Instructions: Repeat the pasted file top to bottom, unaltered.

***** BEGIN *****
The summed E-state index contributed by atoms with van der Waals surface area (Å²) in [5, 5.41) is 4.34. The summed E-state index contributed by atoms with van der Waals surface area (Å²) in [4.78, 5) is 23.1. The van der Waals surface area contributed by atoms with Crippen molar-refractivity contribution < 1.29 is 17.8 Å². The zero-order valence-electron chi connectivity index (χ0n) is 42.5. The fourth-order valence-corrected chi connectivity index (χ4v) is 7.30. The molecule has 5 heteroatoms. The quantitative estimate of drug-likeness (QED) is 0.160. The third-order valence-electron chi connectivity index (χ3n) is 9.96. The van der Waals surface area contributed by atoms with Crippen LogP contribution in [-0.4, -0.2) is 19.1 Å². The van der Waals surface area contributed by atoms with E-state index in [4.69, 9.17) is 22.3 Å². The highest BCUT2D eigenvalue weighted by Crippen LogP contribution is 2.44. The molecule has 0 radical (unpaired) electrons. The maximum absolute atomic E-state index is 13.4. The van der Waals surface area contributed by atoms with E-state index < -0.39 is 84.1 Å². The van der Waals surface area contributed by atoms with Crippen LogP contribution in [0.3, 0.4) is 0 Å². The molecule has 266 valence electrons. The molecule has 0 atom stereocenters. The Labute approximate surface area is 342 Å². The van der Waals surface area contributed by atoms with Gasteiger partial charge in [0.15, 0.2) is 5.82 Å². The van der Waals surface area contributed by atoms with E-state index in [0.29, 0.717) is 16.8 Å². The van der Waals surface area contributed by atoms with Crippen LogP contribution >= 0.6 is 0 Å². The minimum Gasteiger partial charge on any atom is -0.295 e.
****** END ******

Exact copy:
The summed E-state index contributed by atoms with van der Waals surface area (Å²) in [5, 5.41) is 4.34. The summed E-state index contributed by atoms with van der Waals surface area (Å²) in [4.78, 5) is 23.1. The van der Waals surface area contributed by atoms with Crippen molar-refractivity contribution < 1.29 is 17.8 Å². The zero-order valence-electron chi connectivity index (χ0n) is 42.5. The fourth-order valence-corrected chi connectivity index (χ4v) is 7.30. The molecule has 5 heteroatoms. The quantitative estimate of drug-likeness (QED) is 0.160. The third-order valence-electron chi connectivity index (χ3n) is 9.96. The van der Waals surface area contributed by atoms with Crippen LogP contribution in [-0.4, -0.2) is 19.1 Å². The van der Waals surface area contributed by atoms with E-state index in [4.69, 9.17) is 22.3 Å². The highest BCUT2D eigenvalue weighted by Crippen LogP contribution is 2.44. The molecule has 0 radical (unpaired) electrons. The maximum absolute atomic E-state index is 13.4. The van der Waals surface area contributed by atoms with E-state index < -0.39 is 84.1 Å². The van der Waals surface area contributed by atoms with Crippen LogP contribution in [0.3, 0.4) is 0 Å². The molecule has 266 valence electrons. The molecule has 0 atom stereocenters. The Labute approximate surface area is 342 Å². The van der Waals surface area contributed by atoms with Gasteiger partial charge in [0.15, 0.2) is 5.82 Å². The van der Waals surface area contributed by atoms with E-state index in [0.29, 0.717) is 16.8 Å². The van der Waals surface area contributed by atoms with Crippen LogP contribution >= 0.6 is 0 Å². The minimum Gasteiger partial charge on any atom is -0.295 e.